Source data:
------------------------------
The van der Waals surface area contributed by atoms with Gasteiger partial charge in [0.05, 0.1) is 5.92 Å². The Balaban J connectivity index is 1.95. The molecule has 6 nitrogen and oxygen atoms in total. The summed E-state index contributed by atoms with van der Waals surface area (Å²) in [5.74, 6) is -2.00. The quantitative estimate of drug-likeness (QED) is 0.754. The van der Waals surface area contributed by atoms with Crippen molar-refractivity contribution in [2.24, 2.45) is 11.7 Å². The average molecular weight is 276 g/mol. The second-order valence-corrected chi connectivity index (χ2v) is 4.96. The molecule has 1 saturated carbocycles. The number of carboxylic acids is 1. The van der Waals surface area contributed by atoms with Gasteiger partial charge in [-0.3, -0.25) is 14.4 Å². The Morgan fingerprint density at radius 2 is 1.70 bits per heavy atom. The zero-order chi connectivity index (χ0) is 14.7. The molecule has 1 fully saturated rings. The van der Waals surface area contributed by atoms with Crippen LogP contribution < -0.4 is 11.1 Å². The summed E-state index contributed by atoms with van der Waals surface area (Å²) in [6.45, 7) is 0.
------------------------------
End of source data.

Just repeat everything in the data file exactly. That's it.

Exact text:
The van der Waals surface area contributed by atoms with Gasteiger partial charge in [0.05, 0.1) is 5.92 Å². The Balaban J connectivity index is 1.95. The molecule has 6 nitrogen and oxygen atoms in total. The summed E-state index contributed by atoms with van der Waals surface area (Å²) in [5.74, 6) is -2.00. The quantitative estimate of drug-likeness (QED) is 0.754. The van der Waals surface area contributed by atoms with Crippen molar-refractivity contribution in [2.24, 2.45) is 11.7 Å². The average molecular weight is 276 g/mol. The second-order valence-corrected chi connectivity index (χ2v) is 4.96. The molecule has 1 saturated carbocycles. The number of carboxylic acids is 1. The van der Waals surface area contributed by atoms with Gasteiger partial charge in [-0.3, -0.25) is 14.4 Å². The Morgan fingerprint density at radius 2 is 1.70 bits per heavy atom. The zero-order chi connectivity index (χ0) is 14.7. The molecule has 1 fully saturated rings. The van der Waals surface area contributed by atoms with Crippen LogP contribution < -0.4 is 11.1 Å². The summed E-state index contributed by atoms with van der Waals surface area (Å²) in [6.45, 7) is 0.